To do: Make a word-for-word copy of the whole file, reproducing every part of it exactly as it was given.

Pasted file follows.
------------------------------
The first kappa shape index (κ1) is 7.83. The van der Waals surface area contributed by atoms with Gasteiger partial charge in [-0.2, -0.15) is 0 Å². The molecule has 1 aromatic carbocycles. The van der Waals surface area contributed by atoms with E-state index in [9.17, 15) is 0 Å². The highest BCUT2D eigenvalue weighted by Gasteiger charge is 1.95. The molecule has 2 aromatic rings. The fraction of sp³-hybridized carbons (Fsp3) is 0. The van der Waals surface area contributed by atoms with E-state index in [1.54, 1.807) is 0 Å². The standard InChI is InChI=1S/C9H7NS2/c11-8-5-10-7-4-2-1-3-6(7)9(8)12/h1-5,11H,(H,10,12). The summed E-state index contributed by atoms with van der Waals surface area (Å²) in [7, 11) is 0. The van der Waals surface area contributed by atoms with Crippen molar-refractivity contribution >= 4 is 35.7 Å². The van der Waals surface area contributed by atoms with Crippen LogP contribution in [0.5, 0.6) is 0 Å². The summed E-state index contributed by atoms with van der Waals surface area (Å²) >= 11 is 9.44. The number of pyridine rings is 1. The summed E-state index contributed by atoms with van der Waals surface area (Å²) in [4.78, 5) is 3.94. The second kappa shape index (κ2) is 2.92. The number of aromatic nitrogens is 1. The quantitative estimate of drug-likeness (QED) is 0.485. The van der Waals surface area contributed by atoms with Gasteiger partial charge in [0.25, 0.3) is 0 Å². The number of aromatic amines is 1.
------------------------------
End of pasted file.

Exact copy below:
The first kappa shape index (κ1) is 7.83. The van der Waals surface area contributed by atoms with Gasteiger partial charge in [-0.2, -0.15) is 0 Å². The molecule has 1 aromatic carbocycles. The van der Waals surface area contributed by atoms with E-state index in [9.17, 15) is 0 Å². The highest BCUT2D eigenvalue weighted by Gasteiger charge is 1.95. The molecule has 2 aromatic rings. The fraction of sp³-hybridized carbons (Fsp3) is 0. The van der Waals surface area contributed by atoms with E-state index in [1.54, 1.807) is 0 Å². The standard InChI is InChI=1S/C9H7NS2/c11-8-5-10-7-4-2-1-3-6(7)9(8)12/h1-5,11H,(H,10,12). The summed E-state index contributed by atoms with van der Waals surface area (Å²) in [7, 11) is 0. The van der Waals surface area contributed by atoms with Crippen molar-refractivity contribution >= 4 is 35.7 Å². The van der Waals surface area contributed by atoms with Crippen LogP contribution in [0.5, 0.6) is 0 Å². The summed E-state index contributed by atoms with van der Waals surface area (Å²) >= 11 is 9.44. The number of pyridine rings is 1. The summed E-state index contributed by atoms with van der Waals surface area (Å²) in [4.78, 5) is 3.94. The second kappa shape index (κ2) is 2.92. The number of aromatic nitrogens is 1. The quantitative estimate of drug-likeness (QED) is 0.485. The van der Waals surface area contributed by atoms with Gasteiger partial charge in [0.25, 0.3) is 0 Å². The number of aromatic amines is 1.